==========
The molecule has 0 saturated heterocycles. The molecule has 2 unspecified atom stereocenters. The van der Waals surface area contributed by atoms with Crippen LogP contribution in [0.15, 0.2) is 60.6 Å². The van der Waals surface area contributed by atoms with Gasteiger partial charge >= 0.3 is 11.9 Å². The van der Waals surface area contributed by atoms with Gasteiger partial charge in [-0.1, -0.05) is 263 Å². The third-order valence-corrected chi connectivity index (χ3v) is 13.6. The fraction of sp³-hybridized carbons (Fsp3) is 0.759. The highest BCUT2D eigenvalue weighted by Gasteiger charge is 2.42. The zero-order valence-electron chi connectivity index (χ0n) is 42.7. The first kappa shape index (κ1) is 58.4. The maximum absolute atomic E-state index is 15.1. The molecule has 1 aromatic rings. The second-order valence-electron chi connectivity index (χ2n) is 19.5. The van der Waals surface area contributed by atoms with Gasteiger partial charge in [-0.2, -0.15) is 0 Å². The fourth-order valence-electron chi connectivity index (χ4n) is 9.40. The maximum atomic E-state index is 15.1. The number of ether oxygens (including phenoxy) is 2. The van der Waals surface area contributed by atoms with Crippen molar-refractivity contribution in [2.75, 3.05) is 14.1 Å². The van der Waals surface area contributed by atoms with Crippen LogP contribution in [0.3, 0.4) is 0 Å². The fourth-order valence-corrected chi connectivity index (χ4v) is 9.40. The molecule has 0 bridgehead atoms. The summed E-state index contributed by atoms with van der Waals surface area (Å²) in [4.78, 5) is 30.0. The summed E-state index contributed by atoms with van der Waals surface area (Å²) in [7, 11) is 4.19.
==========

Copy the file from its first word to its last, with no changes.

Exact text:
The molecule has 0 saturated heterocycles. The molecule has 2 unspecified atom stereocenters. The van der Waals surface area contributed by atoms with Crippen LogP contribution in [0.15, 0.2) is 60.6 Å². The van der Waals surface area contributed by atoms with Gasteiger partial charge >= 0.3 is 11.9 Å². The van der Waals surface area contributed by atoms with Gasteiger partial charge in [-0.1, -0.05) is 263 Å². The third-order valence-corrected chi connectivity index (χ3v) is 13.6. The fraction of sp³-hybridized carbons (Fsp3) is 0.759. The highest BCUT2D eigenvalue weighted by Gasteiger charge is 2.42. The zero-order valence-electron chi connectivity index (χ0n) is 42.7. The first kappa shape index (κ1) is 58.4. The maximum absolute atomic E-state index is 15.1. The molecule has 1 aromatic rings. The second-order valence-electron chi connectivity index (χ2n) is 19.5. The van der Waals surface area contributed by atoms with Gasteiger partial charge in [-0.2, -0.15) is 0 Å². The fourth-order valence-electron chi connectivity index (χ4n) is 9.40. The maximum atomic E-state index is 15.1. The number of ether oxygens (including phenoxy) is 2. The van der Waals surface area contributed by atoms with Crippen molar-refractivity contribution in [2.75, 3.05) is 14.1 Å². The van der Waals surface area contributed by atoms with Crippen LogP contribution in [0.3, 0.4) is 0 Å². The fourth-order valence-corrected chi connectivity index (χ4v) is 9.40. The molecule has 0 bridgehead atoms. The summed E-state index contributed by atoms with van der Waals surface area (Å²) in [4.78, 5) is 30.0. The summed E-state index contributed by atoms with van der Waals surface area (Å²) in [7, 11) is 4.19.